Samples of wastewater flowing into the massive Metropolitan Wastewater Treatment Plant in Saint Paul are part of three separate research studies to determine if the amount of SARS-CoV-2 genetic material in wastewater can be reliably quantified and related to the prevalence of COVID-19 in the plant’s service area.
Current research suggests that people may start shedding the virus in their feces up to a week before symptoms appear.
Scientists might be able to detect when infection rates are starting to rise in the population, explained Steve Balogh, research scientist in the Met Council’s Environmental Services division. “Wastewater monitoring could be a complementary tool [to clinical testing] that policymakers could use to help determine when more protective measures need to be taken to slow the spread of the virus,” he said.
First wastewater samples collected in April
The Met Council sent its first weekly wastewater sample to Biobot, Biobot, based in Cambridge, Massachusetts, on April 21. Automatic sampling equipment collects a small amount of wastewater multiple times per day and consolidates it into a 2.5-gallon container. Representative samples are taken from this mixture after a 24-hour period.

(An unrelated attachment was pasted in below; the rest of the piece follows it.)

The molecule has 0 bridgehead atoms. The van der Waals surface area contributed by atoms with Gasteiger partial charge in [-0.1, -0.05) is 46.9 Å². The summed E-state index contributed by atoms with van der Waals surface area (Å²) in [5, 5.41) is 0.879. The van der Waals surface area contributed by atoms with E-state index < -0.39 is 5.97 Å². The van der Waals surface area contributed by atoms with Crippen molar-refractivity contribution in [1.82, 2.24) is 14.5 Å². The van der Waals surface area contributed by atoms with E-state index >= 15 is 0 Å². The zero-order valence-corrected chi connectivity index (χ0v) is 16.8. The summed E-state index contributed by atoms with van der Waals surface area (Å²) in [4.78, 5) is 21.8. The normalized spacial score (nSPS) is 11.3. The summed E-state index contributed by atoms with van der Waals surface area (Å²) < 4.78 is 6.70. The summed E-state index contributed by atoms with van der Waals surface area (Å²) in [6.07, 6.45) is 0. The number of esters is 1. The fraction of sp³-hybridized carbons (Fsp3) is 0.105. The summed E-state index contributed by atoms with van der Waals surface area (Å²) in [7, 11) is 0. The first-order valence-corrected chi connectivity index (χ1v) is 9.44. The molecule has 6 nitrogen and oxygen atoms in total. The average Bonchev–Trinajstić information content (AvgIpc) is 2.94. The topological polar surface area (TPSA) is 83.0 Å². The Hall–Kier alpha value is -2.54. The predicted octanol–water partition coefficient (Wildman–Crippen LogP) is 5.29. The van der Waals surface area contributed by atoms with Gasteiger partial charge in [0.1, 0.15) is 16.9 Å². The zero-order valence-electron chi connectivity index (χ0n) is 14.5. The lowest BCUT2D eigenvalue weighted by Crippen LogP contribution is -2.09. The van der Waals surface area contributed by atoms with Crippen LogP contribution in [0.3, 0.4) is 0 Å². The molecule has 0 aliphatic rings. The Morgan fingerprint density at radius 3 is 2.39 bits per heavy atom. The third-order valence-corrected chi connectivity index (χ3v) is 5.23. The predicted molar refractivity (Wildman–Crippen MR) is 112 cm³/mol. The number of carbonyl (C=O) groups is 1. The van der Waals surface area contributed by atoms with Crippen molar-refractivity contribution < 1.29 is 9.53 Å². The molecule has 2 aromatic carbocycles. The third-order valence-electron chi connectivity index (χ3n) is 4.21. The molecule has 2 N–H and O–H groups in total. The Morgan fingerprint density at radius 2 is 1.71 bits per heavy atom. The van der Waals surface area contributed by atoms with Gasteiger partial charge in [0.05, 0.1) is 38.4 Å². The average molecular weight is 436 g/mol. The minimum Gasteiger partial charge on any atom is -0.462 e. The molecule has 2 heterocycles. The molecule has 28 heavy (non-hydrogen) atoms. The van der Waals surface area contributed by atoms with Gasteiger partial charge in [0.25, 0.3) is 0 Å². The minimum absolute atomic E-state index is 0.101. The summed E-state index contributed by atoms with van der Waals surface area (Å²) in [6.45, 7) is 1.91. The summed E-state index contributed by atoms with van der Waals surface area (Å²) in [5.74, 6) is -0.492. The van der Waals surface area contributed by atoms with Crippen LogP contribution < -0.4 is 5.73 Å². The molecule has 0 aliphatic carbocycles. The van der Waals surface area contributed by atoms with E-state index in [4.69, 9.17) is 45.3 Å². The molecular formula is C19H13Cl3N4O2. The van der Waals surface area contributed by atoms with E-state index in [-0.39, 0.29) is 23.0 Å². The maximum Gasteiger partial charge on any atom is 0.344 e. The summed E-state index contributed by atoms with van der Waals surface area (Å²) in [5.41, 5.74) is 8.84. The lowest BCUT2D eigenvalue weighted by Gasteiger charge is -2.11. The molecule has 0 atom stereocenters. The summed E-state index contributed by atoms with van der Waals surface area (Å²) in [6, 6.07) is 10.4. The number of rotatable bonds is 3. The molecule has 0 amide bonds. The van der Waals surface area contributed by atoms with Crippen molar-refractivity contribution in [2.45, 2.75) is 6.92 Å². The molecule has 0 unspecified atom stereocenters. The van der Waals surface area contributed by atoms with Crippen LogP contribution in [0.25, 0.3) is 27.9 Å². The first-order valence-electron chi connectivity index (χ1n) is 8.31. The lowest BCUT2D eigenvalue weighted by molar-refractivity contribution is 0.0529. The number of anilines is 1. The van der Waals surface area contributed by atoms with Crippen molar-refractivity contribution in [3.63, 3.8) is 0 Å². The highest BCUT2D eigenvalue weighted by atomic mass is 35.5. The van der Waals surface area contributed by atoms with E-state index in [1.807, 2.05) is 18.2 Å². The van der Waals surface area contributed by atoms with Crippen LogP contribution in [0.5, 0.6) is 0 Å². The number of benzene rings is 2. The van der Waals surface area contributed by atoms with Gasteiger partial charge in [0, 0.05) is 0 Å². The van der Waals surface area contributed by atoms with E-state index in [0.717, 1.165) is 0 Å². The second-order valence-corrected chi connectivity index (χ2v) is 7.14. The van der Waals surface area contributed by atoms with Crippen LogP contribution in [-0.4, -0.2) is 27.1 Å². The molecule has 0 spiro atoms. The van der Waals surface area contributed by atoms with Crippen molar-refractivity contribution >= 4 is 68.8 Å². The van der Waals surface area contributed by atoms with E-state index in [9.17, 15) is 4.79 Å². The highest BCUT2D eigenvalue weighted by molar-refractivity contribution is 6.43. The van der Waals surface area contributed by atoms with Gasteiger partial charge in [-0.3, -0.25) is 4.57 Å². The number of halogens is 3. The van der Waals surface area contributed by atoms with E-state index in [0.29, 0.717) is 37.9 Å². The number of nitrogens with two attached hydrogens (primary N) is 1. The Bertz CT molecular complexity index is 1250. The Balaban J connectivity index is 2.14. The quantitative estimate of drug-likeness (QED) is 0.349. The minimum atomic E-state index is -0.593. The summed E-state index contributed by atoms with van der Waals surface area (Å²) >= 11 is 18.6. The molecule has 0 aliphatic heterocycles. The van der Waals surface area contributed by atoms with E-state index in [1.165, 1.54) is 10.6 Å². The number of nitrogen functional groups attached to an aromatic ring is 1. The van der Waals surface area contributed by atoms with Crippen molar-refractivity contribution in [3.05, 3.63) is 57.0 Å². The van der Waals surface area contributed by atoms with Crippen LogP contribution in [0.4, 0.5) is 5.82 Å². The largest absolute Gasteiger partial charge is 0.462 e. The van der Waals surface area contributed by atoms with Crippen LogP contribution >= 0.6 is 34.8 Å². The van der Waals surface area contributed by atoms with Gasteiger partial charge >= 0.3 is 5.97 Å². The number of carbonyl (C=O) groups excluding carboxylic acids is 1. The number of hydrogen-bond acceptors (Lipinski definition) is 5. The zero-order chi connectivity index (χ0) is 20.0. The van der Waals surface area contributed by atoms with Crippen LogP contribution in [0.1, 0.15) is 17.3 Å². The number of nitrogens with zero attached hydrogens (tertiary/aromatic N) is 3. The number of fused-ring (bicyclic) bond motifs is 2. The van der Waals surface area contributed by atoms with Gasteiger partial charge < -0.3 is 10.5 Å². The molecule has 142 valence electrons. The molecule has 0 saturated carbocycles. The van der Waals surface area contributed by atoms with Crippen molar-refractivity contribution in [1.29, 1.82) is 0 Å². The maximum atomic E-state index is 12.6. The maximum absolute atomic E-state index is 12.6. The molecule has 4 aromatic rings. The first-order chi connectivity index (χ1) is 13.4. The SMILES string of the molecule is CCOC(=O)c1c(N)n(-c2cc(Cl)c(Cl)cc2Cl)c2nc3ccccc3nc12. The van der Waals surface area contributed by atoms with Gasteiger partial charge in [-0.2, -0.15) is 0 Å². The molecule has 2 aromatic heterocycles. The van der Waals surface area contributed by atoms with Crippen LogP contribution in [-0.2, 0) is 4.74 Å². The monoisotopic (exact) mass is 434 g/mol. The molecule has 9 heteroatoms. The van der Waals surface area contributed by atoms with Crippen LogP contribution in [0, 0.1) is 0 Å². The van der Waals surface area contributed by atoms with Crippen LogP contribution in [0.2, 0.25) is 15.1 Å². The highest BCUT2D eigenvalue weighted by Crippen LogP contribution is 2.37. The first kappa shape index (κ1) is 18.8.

Although there isn’t enough data yet to reliably determine a trend, it will be telling if there is a change as businesses continue to open up and larger gatherings of people become common, Balogh said.
Scientists in Minnesota pursuing similar research
Closer to home, samples from the Metro Plant taken the same day as the Biobot samples are also being sent to a University of Minnesota Medical School research lab in Duluth. The lab has enrolled 22 wastewater treatment plants across the state to provide samples. The Council plans to continue with this project at least through December.
“Having independent measurements from the same composite sample will give some indication of the uncertainty of the data,” Balogh said.
Third research project to look at sewage sludge
We are also working with the University of Minnesota Genomics Center in Minneapolis, where similar methods are being developed to analyze the viral genetic material in wastewater. This project will use samples of both wastewater as it comes into the plant and of gravity-thickened sludge, material that settles out during the initial stages of wastewater treatment.
Balogh said this third project may be a long-term, cost-effective, and more definitive alternative to the Biobot method.
“Our goal is to be ready for this fall, when the virus may have a resurgence,” Balogh said. “If we have a way to anticipate infection trends, we may be able to help save lives.”